Nintendo Labo is one of the most bizarre video game announcements I’ve witnessed, but when it still felt very much like something I wanted to get to grips with. In true Nintendo fashion, it presented something fresh and something new that would surely bring families and friends together. Cardboard isn’t the first thing you think of when pondering your next purchase, and as an idea it seemed bizarre, but when you have it in front of you, tangible and ready to be played with, it becomes something else entirely. Labo is a fantastic product, but one I’m not sure will last beyond the initial “build and play for a few hours after” phase. That said, there are options there that will allow the inventive and creative among you to stick with it for months to come.
At launch there are two packs to purchase: the variety kit and the robot kit. The variety kit is far superior in terms of content and longevity, but the robot offers a great experience. The variety kit features a piano, a fishing rod, a motorbike, an RC car, and a house. Each one differs in the amount of time it takes to build as well as enjoyment whilst constructing. I started with the piano because I was keen to experiment with music and see what more it had to offer than just playing Greensleeves. It is the most intricate model to build and the most finicky, and after 2 and a half hours the piano was finally built. You can play music on it, record your own songs, and adjust with pitch and bending notes, as well as listening to familiar songs so you can listen and play along. At first it seems like magic: the piano works by recognition of white stickers you place on the keys that somehow react with the Joy Cons, and I still find it fascinating how it actually works.
The RC car takes only 10 minutes to build, and offers a quick fix that gives you a brief introduction to what to expect. A few folds here and there, and you’ll soon have a small car to decorate, or leave plain if you’re a human without a heart. My kids designed a Pandacorn which, apparently, is a cross between a panda and a unicorn. The two Joy-Cons attach to either side, and the vibrations of the HD Rumble help to move it along the floor (a flat, hard surface is needed for the best results). Movement isn’t perfect, and you can’t really move in a straight line, but if you’re battling someone else it’ll make it fun with the hampered controls. Press the left button on the Switch screen and you spin left, and press right to spin right; if you press them both together you’ll go forward, kind of. There’s also an infrared camera and nightvision, which is impressive, so you can play games in the dark where finding a toy or coin or something in the dark gives you and your loved ones more things to play than just fight.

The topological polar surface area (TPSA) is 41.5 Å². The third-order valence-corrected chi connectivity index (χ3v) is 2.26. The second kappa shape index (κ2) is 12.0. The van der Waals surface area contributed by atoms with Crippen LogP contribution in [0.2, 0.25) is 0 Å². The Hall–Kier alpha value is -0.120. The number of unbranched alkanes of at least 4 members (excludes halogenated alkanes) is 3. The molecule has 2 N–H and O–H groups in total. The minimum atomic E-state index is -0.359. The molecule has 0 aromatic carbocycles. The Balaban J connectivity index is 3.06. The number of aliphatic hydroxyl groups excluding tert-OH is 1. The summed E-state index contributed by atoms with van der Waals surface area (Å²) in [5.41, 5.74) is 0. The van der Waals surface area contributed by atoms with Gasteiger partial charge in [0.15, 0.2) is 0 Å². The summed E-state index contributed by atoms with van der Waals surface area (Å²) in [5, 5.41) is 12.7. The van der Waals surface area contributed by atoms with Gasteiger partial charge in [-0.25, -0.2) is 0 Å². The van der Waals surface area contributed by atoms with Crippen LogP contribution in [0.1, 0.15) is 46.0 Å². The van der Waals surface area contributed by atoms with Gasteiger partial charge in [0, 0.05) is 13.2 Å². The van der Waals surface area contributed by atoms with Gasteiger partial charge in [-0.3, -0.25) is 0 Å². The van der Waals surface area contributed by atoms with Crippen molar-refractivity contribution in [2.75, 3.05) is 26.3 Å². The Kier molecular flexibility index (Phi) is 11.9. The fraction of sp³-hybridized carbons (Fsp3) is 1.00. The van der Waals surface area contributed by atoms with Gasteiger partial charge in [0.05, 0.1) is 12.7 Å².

The motorbike is wonderfully designed, with an ignition button, brakes, and revving the right handle makes you fly around the course. If you hadn’t already gathered, the Joy-Con sensors and vibrations help the different models work. For the bike, you place both Joy-Cons in either side of the handles, and moving the handlebars left and right help you to turn it, with the turning feeling particularly responsive. As well as taking part in races, you can build your own, and these short creative excursions add to the overall fun. Building courses for friends to race on is great, and my courses were tested by my kids, more so my eldest as she found it easier to control. Whilst we’re on the subject of age, older kids are going find them easier to control but also to build.
My favourite of all the models is by far the fishing rod. I spend a majority of time chilling in my arm chair, fishing for rays, mackerels, sharks, and more. One thing that all the models do well is work exactly like their real life counterparts. Lower your line, entice a fish onto your hook, then pull up the rod and wind in the line till you make a catch. It sometimes takes patience, but it’s satisfying catching a whopper of a fish, and then seeing it swim about in your aquarium – a sub section of the Labo that allows you to amass a collection of underwater beasties and watch them swim about in harmony.